This is not because of any dramatic, sudden downturn of the American economy that took place. On paper, at least, both the presidencies of Ronald Reagan and Bill Clinton enjoyed long periods of economic growth; however, the high tide, rather than rising all boats, merely kept many small boats from sinking.

In a word, as a reward for voting for the winning conservative and centrist candidates in presidential elections for thirty years, the American blue-collar worker has been screwed. Perhaps no greater cause of this has been the emergence of a global economy. In this arrangement, capital may easily cross national boundaries. A company that manufactures automobile parts headquartered in Illinois may easily build a factory in Mexico instead of Illinois.

Now, of course, the environment in Mexico may encourage the manufacturer to locate his factory in Mexico as well. After all, Mexicans workers make lower wages, their labor unions are less aggressive and the government does not pass pesky environmental legislation that might require the factory in Mexico to take care that production waste not pollute the air and water.

Meanwhile, the manufacturing jobs that remain in this country are not as desirable as they once were. The export of so many such jobs overseas has caused a downward pressure on wages and benefits. Furthermore, the manufacturing jobs that leave the United States are being replaced by service-oriented jobs that don't pay as well. The factory worker is being replaced by the non-union retail clerk, the hamburger flipper and the waitress. The lives of the new American low-wage earner is documented in a new book, Nickel and Dimed: On (Not) Getting by in America by Barbara Ehrenreich (Henry Holt and Company: New York, 2001). This is recommended reading.

The kind of corporate behavior where good-paying jobs are exported to low-age economies is encouraged by trade agreements like NAFTA, which make it easier to export capital. These trade agreements discourage developing countries from protecting their fledgling industries with tariffs. Instead, developing nations are encouraged to bring in the ready-made capital from the United States. This arrangement may have some very marginal short-term benefits to industrial workers in developing nations, but in the long term, their wages will remain low and working conditions poor.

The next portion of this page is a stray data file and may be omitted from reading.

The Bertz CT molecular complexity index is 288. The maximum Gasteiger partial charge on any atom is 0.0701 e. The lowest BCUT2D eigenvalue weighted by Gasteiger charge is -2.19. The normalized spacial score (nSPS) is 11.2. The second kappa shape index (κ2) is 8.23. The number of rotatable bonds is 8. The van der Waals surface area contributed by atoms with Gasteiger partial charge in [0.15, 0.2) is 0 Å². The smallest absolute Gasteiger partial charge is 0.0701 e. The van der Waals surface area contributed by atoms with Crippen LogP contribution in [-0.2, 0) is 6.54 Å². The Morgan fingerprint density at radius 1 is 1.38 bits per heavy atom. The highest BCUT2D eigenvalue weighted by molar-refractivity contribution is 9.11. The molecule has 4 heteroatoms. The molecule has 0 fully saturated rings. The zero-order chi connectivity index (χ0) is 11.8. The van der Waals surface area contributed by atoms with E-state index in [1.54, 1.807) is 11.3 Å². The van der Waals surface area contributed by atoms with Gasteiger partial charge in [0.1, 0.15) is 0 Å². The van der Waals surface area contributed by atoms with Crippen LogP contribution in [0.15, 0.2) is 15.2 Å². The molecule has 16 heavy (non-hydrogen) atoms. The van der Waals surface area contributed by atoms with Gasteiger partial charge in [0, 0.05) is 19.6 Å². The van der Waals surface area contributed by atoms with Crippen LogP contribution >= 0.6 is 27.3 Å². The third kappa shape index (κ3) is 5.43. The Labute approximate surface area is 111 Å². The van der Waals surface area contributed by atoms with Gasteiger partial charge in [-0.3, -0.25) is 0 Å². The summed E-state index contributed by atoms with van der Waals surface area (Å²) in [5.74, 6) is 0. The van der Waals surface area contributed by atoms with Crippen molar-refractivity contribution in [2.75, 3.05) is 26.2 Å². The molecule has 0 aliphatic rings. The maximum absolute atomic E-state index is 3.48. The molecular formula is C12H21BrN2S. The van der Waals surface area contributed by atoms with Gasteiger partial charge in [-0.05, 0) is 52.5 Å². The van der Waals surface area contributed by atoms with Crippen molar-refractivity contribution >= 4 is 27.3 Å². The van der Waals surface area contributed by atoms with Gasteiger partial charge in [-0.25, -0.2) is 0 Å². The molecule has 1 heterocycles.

The real winners in the free trade regime are the multinational corporations in the United States. It should surprise no one that an American CEO now makes over 400 times what his lowest-paid employee does. One would assume that this is the work of the Republicans. It sounds like the idea is to enrich those at the top with the hope that it will trickle down to the bottom. The Republicans don't talk about this "trickle down" theory too loudly any more because its long been held to be a lot of baloney. It is certainly true that the GOP supports the free trade agenda.

However, NAFTA is a feather in the cap of Bill Clinton, who was just as much a free trader as any Republican. Al Gore, Clinton's chosen heir, promised to continue Clinton's free trade policies.